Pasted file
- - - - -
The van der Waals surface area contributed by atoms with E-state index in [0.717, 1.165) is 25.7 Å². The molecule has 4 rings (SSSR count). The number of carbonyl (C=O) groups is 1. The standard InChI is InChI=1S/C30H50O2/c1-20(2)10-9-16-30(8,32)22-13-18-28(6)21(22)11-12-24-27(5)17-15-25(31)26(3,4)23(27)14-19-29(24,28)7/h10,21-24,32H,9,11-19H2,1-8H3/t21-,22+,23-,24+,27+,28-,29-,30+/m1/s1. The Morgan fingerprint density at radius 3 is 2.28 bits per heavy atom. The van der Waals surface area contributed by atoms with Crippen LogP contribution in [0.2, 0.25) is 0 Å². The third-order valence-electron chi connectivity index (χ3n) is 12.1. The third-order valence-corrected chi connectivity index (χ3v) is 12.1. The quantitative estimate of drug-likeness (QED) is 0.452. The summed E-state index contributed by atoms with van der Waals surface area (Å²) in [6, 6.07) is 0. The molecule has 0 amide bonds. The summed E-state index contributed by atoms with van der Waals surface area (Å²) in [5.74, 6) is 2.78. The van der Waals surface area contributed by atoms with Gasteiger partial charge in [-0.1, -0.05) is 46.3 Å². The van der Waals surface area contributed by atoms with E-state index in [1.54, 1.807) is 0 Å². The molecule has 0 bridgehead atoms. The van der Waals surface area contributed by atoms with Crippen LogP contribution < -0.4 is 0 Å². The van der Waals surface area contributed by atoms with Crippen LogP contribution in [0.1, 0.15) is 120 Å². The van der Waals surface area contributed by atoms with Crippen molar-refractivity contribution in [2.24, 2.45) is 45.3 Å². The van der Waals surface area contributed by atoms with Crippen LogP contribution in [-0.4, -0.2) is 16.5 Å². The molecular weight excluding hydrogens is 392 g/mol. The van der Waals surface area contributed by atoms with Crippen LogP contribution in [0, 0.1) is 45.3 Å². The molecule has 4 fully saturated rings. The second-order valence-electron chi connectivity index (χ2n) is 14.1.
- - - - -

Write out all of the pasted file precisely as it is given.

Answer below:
The van der Waals surface area contributed by atoms with E-state index in [0.717, 1.165) is 25.7 Å². The molecule has 4 rings (SSSR count). The number of carbonyl (C=O) groups is 1. The standard InChI is InChI=1S/C30H50O2/c1-20(2)10-9-16-30(8,32)22-13-18-28(6)21(22)11-12-24-27(5)17-15-25(31)26(3,4)23(27)14-19-29(24,28)7/h10,21-24,32H,9,11-19H2,1-8H3/t21-,22+,23-,24+,27+,28-,29-,30+/m1/s1. The Morgan fingerprint density at radius 3 is 2.28 bits per heavy atom. The van der Waals surface area contributed by atoms with Crippen LogP contribution in [0.2, 0.25) is 0 Å². The third-order valence-electron chi connectivity index (χ3n) is 12.1. The third-order valence-corrected chi connectivity index (χ3v) is 12.1. The quantitative estimate of drug-likeness (QED) is 0.452. The summed E-state index contributed by atoms with van der Waals surface area (Å²) in [6, 6.07) is 0. The molecule has 0 amide bonds. The summed E-state index contributed by atoms with van der Waals surface area (Å²) in [5.74, 6) is 2.78. The van der Waals surface area contributed by atoms with Gasteiger partial charge in [-0.1, -0.05) is 46.3 Å². The van der Waals surface area contributed by atoms with E-state index in [1.54, 1.807) is 0 Å². The molecule has 0 bridgehead atoms. The van der Waals surface area contributed by atoms with Crippen LogP contribution < -0.4 is 0 Å². The van der Waals surface area contributed by atoms with Crippen LogP contribution in [0.1, 0.15) is 120 Å². The van der Waals surface area contributed by atoms with Crippen molar-refractivity contribution in [2.24, 2.45) is 45.3 Å². The van der Waals surface area contributed by atoms with Crippen LogP contribution in [-0.4, -0.2) is 16.5 Å². The molecular weight excluding hydrogens is 392 g/mol. The van der Waals surface area contributed by atoms with Crippen LogP contribution in [0, 0.1) is 45.3 Å². The molecule has 4 fully saturated rings. The second-order valence-electron chi connectivity index (χ2n) is 14.1.